Did you see any wild life out there? That's ridiculously beautiful up in the Pacific Northwest, as well. When I went up to BC for a visit we saw many colors (sorry, that would be 'colours' up there) of starfish at the beach, along with some otters. Not sure which animals hang out in Oregon, but I guarantee you they aren't the same as the ones that hang out in Florida. And are the rocks at the beach magnetic? Might be worth another trip out to test and see. *bouncy bouncy*

And thank you for taking us with you through your LJ. I really enjoy getting the Franklin Tour. :D
tacit
Aug. 19th, 2009 09:38 pm (UTC)
Nothing larger than barnacles and mussels, sadly.

I don't know if the rocks are magnetic, but it would be fascinating to find out. Now I have to go back!
(no subject) - wilson_lizard - Aug. 27th, 2009 10:35 pm (UTC) - Expand
tedeisenstein
Aug. 19th, 2009 01:15 pm (UTC)
Florida's beaches are like its weather climate; Oregon's the same way. I'll take the former when I need constancy and a place to relax, and the latter for when I want a real, live, memorable vacation.

....and just wait until late May and early June, when the roses come into their full glory.
ellindsey
Aug. 19th, 2009 02:02 pm (UTC)
My wife and I walked on a beach of Tofino (a peninsula of Victoria Island) some years back. It was crawling with an amazing profusion of life - every stable rock surface covered with mussels, barnacles, and other sessile forms, with assorted crabs, worms, anemones, snails, and other creatures crawling among them. It was amazing, very different from our local New Jersey beaches where seagulls and greenhead flies are the only wildlife. A real testament to how productive those cold northern seas can be. My wife was freaked out though ("All these things, who put them there?") and wouldn't eat the mussels I brought back to the cabin to cook. "How do you know they're fresh?"
delphinea
Aug. 19th, 2009 02:07 pm (UTC)
Fresh!?! Bwahahahahahaha!!!
(no subject) - tacit - Aug. 19th, 2009 09:41 pm (UTC) - Expand
awfulhorrid
Aug. 19th, 2009 02:35 pm (UTC)
Oregon is beautiful pretty much everywhere you go, it seems. I went out there last year with one of my sweeties (her family takes a trip out there every year.) I grew up on the East Coast, so the idea of it being cold at the beach in July was really a new one to me!

Anyway, those are really great pictures.
shinyobject
Aug. 19th, 2009 03:15 pm (UTC)
Nice icon. Like coffee much?
(no subject) - awfulhorrid - Aug. 19th, 2009 09:13 pm (UTC) - Expand
shinyobject
Aug. 19th, 2009 03:18 pm (UTC)
Gorgeous, simply gorgeous.



xfyresprytex
Aug. 19th, 2009 03:34 pm (UTC)
Ok, I have to ask...what kind of Goth/Industrial kids hang out at the beach during the day, let alone get up at 10:00am to do it??? lol.

The beaches in Oregon are beautiful. I lived in Portland for a few years, but sadly only got out to the beach once or twice. I saw a tide pool there for the first time! (I live right outside of Tampa right now, and had previously to going to Oregon) so yeah...so wasn't expecting the rocks or the tide pools. I was used to seeing dried up star fish in baskets at hokey little tourist traps, not vibrant PURPLE starfish stuck to the side of a tide pool. Sadly, I didn't have a camera. Thanks for sharing!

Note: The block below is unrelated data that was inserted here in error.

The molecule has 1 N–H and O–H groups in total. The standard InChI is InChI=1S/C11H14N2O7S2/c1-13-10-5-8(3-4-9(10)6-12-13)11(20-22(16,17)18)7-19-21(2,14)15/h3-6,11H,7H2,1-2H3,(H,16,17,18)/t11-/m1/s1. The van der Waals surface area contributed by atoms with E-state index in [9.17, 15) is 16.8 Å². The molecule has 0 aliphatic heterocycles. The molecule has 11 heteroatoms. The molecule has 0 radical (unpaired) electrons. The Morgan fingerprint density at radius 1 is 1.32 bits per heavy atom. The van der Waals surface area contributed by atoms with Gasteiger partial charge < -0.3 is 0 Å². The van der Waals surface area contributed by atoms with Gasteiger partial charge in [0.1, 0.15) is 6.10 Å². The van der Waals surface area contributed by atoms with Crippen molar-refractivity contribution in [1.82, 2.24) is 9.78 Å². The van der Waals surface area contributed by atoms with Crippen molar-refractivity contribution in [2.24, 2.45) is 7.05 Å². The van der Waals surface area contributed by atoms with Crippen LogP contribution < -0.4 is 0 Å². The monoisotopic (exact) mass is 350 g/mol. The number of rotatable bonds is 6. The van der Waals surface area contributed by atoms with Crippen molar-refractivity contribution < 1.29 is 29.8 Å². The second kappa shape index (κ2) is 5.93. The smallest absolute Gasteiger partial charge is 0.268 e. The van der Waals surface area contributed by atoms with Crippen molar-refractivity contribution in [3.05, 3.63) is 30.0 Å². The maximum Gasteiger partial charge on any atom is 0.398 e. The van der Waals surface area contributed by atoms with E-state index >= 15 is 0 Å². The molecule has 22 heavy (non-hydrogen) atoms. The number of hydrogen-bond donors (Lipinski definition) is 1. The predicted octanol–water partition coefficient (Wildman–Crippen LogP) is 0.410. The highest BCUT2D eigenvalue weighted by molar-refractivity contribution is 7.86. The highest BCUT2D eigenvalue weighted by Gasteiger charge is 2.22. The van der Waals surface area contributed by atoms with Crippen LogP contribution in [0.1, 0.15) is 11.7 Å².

tacit
Aug. 19th, 2009 09:54 pm (UTC)
Heh. Goth/industrial kids who scuttle away from the sun in the shelter of the cliff face.

citharistria
Aug. 19th, 2009 04:26 pm (UTC)
Which beach was this? I'm making a list for my road trip.
tacit
Aug. 19th, 2009 09:55 pm (UTC)
I don't actually know. gidget23 was driving, so I'm about clueless. It's over an hour from Portland, for what that's worth.
(no subject) - gidget23 - Aug. 21st, 2009 05:26 am (UTC) - Expand
nisaa
Aug. 19th, 2009 04:58 pm (UTC)
Oregon beaches are breathtaking. My partner joedecker led a 5 day photo workshop along the Oregon coast in March and I was one of the participants. It was pretty amazing (and he's going to do the workshop again next year.)
tacit
Aug. 19th, 2009 09:42 pm (UTC)
Wow, that sounds like a LOT of fun!
seastormwitch
Aug. 19th, 2009 05:41 pm (UTC)
Wow...amazingly beautiful. Great photos too, even if they were on an iphone. :)
violet_tigress1
Aug. 19th, 2009 06:33 pm (UTC)
Photobucket
tacit
Aug. 19th, 2009 09:44 pm (UTC)
Wow, awesome!
(no subject) - violet_tigress1 - Aug. 19th, 2009 09:48 pm (UTC) - Expand
jaime29
Aug. 19th, 2009 06:59 pm (UTC)
Job 37:14, KJV. Just about covers it. Yep. Oughtta be on signs in places like this. Just sayin'.

Fantastic pics, man-- i'm envious. You should try your hand at travel writing... i mean, for like, money and stuff.
tacit
Aug. 19th, 2009 09:48 pm (UTC)
Ye gods. I think my writing style is a bit...unconventional for travel writing. :) But thanks!
(no subject) - jaime29 - Aug. 20th, 2009 06:28 am (UTC) - Expand
(Deleted comment)
tacit
Aug. 19th, 2009 09:43 pm (UTC)
Heh. Climbing rocks is a very different experience, I think (though some of the differences may be in me as well).
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( 43 comments — Leave a comment )